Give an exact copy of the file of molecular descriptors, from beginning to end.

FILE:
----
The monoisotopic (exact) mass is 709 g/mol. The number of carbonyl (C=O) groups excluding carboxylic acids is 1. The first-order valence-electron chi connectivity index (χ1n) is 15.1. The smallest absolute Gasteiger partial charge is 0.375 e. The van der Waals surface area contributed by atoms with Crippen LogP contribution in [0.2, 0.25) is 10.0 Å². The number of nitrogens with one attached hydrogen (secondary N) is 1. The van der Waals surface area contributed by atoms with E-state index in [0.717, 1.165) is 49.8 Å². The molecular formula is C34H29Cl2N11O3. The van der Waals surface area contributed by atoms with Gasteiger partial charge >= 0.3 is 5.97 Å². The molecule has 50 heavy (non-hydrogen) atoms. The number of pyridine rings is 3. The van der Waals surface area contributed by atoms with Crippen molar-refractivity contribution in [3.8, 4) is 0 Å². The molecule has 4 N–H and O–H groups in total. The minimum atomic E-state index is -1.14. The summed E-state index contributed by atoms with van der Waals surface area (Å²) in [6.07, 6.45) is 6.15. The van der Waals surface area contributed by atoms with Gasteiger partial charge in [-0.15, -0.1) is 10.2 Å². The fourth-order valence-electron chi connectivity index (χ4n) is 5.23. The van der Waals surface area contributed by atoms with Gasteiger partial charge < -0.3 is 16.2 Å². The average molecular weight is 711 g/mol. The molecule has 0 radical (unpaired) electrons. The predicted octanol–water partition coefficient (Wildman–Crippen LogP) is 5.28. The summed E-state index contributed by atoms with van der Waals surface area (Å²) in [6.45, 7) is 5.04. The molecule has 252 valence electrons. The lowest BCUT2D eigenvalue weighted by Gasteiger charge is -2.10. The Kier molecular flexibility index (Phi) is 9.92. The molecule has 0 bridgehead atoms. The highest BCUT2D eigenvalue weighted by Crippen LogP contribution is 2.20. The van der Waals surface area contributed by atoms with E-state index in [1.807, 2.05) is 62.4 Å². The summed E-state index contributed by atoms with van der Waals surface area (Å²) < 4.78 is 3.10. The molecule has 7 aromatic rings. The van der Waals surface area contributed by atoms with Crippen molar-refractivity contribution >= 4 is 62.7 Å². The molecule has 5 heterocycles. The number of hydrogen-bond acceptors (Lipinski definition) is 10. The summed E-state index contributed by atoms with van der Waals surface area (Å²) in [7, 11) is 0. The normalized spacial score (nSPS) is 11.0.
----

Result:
The monoisotopic (exact) mass is 709 g/mol. The number of carbonyl (C=O) groups excluding carboxylic acids is 1. The first-order valence-electron chi connectivity index (χ1n) is 15.1. The smallest absolute Gasteiger partial charge is 0.375 e. The van der Waals surface area contributed by atoms with Crippen LogP contribution in [0.2, 0.25) is 10.0 Å². The number of nitrogens with one attached hydrogen (secondary N) is 1. The van der Waals surface area contributed by atoms with E-state index in [0.717, 1.165) is 49.8 Å². The molecular formula is C34H29Cl2N11O3. The van der Waals surface area contributed by atoms with Gasteiger partial charge >= 0.3 is 5.97 Å². The molecule has 50 heavy (non-hydrogen) atoms. The number of pyridine rings is 3. The van der Waals surface area contributed by atoms with Crippen molar-refractivity contribution in [3.8, 4) is 0 Å². The molecule has 4 N–H and O–H groups in total. The minimum atomic E-state index is -1.14. The summed E-state index contributed by atoms with van der Waals surface area (Å²) in [6.07, 6.45) is 6.15. The van der Waals surface area contributed by atoms with Gasteiger partial charge in [-0.15, -0.1) is 10.2 Å². The fourth-order valence-electron chi connectivity index (χ4n) is 5.23. The van der Waals surface area contributed by atoms with Gasteiger partial charge < -0.3 is 16.2 Å². The average molecular weight is 711 g/mol. The molecule has 0 radical (unpaired) electrons. The predicted octanol–water partition coefficient (Wildman–Crippen LogP) is 5.28. The summed E-state index contributed by atoms with van der Waals surface area (Å²) in [6.45, 7) is 5.04. The molecule has 252 valence electrons. The lowest BCUT2D eigenvalue weighted by Gasteiger charge is -2.10. The Kier molecular flexibility index (Phi) is 9.92. The molecule has 0 bridgehead atoms. The highest BCUT2D eigenvalue weighted by Crippen LogP contribution is 2.20. The van der Waals surface area contributed by atoms with E-state index in [1.807, 2.05) is 62.4 Å². The summed E-state index contributed by atoms with van der Waals surface area (Å²) < 4.78 is 3.10. The molecule has 7 aromatic rings. The van der Waals surface area contributed by atoms with Crippen molar-refractivity contribution >= 4 is 62.7 Å². The molecule has 5 heterocycles. The number of hydrogen-bond acceptors (Lipinski definition) is 10. The summed E-state index contributed by atoms with van der Waals surface area (Å²) in [7, 11) is 0. The normalized spacial score (nSPS) is 11.0.